The Monetary Policy Committee (MPC) unexpectedly lowered the policy interest rate by 25 basis points yesterday to 2.25% following rising downside risks to growth partly triggered by the ongoing political tensions.
Billboard invites people to deposit with a bank offering high interest.
The Bank of Thailand's rate-setting committee also slashed its 2013 gross domestic product (GDP) growth forecast to 3% from 3.7% predicted in October.
It voted 6-1 to reduce the benchmark interest rate by 0.25%, the second rate reduction this year. The minority view was that 2.5% was sufficiently accommodative.
"Since the Thai economic growth has been lower than expected, the MPC sees the need to maintain the accommodative monetary policy stance for a certain period," said Paiboon Kittisrikangwan, an assistant governor of the central bank and secretary to the MPC.
Disappointing third-quarter growth also contributed to the move.
The Thai economic growth increased by 2.7% year-on-year in the third quarter, down from 2.9% in the previous quarter and 5.4% in the first, as both domestic consumption and private investment lost momentum, while exports did not gain traction.
The MPC deems there is room to relax the monetary policy to mitigate downside risks to the economy given benign inflation outlook and moderating household credit growth.
The surprise rate cut also gave a boost to the Thai stock market, with the index surging 1.06% yesterday to close at 1,373.11 points in moderate trade worth 35 billion baht. Property development stocks were among the gainers as investors bet they will benefit from the rate reduction.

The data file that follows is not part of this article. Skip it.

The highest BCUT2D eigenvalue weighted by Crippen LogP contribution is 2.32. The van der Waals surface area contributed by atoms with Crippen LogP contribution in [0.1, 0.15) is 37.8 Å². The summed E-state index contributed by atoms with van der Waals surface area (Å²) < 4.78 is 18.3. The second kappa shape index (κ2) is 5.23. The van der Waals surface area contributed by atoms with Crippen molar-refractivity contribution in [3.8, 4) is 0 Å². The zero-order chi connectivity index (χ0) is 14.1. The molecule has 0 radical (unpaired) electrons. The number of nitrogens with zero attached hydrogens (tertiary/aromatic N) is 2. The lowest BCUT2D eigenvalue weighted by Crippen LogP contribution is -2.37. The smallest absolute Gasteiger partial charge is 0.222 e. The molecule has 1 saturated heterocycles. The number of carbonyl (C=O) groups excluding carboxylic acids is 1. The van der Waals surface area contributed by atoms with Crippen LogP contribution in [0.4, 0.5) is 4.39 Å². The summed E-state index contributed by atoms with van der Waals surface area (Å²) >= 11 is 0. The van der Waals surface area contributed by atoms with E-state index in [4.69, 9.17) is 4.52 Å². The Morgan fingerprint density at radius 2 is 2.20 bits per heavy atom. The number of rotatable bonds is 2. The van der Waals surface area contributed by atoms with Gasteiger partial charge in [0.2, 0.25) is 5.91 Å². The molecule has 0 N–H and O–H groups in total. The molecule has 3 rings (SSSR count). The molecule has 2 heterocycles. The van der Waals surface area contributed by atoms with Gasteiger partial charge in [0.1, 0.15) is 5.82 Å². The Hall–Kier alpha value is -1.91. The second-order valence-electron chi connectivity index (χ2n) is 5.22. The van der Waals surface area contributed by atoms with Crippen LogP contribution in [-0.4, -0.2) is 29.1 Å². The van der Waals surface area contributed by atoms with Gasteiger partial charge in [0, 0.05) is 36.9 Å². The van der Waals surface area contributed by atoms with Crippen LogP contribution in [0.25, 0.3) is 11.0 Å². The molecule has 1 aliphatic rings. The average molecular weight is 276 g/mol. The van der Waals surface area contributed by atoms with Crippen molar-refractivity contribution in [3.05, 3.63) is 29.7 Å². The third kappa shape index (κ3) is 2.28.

Mr Paiboon said the committee did not make the decision based on domestic political developments alone. Other factors such as weak exports, falling consumption and a slowdown in public and private investment were taken into consideration.
Earlier, the MPC kept the policy rate unchanged at 2.5% at its Oct 16 meeting after cutting it by 25 basis points from 2.75% in May. Despite concerns a rate cut will heighten the risk to capital-flow volatility, the central bank believes high foreign reserves and a floating exchange rate system will soften the blow, said Mr Paiboon.
He noted the decision is not a substitute for the government's budget disbursement delays, as the rate cut is intended to mitigate downside risks to the economy.
But the lower 2013 GDP growth projection does not take into account the possibility of greater political uncertainties, said Mr Paiboon.
The expansion is predicted to come in just above 4% next year, down from an earlier projection of 4.8%.
Thailand will reap the benefits of a rebound in exports on the back of global economic recovery, while public investment will remain a crucial factor accelerating the growth, he said.
Kobsak Pootrakool, an executive vice-president of Bangkok Bank, said the rate cut indicates the economy is expanding at a slower pace than expected, and the political turmoil can be blamed for the slowdown.
The latest move could be more successful in persuading banks to follow suit than the recent rate cuts, as lending growth is decelerating at the moment, he said without commenting on whether his bank will do the same.
Voravan Tarapoom, the chairman of BBL Asset Management, said the risk of a delay in government investment is increasing, while the political situation continues to erode private confidence.
About the author
Writer: Pathom Sangwongwanich & Nuntawun Polkuamdee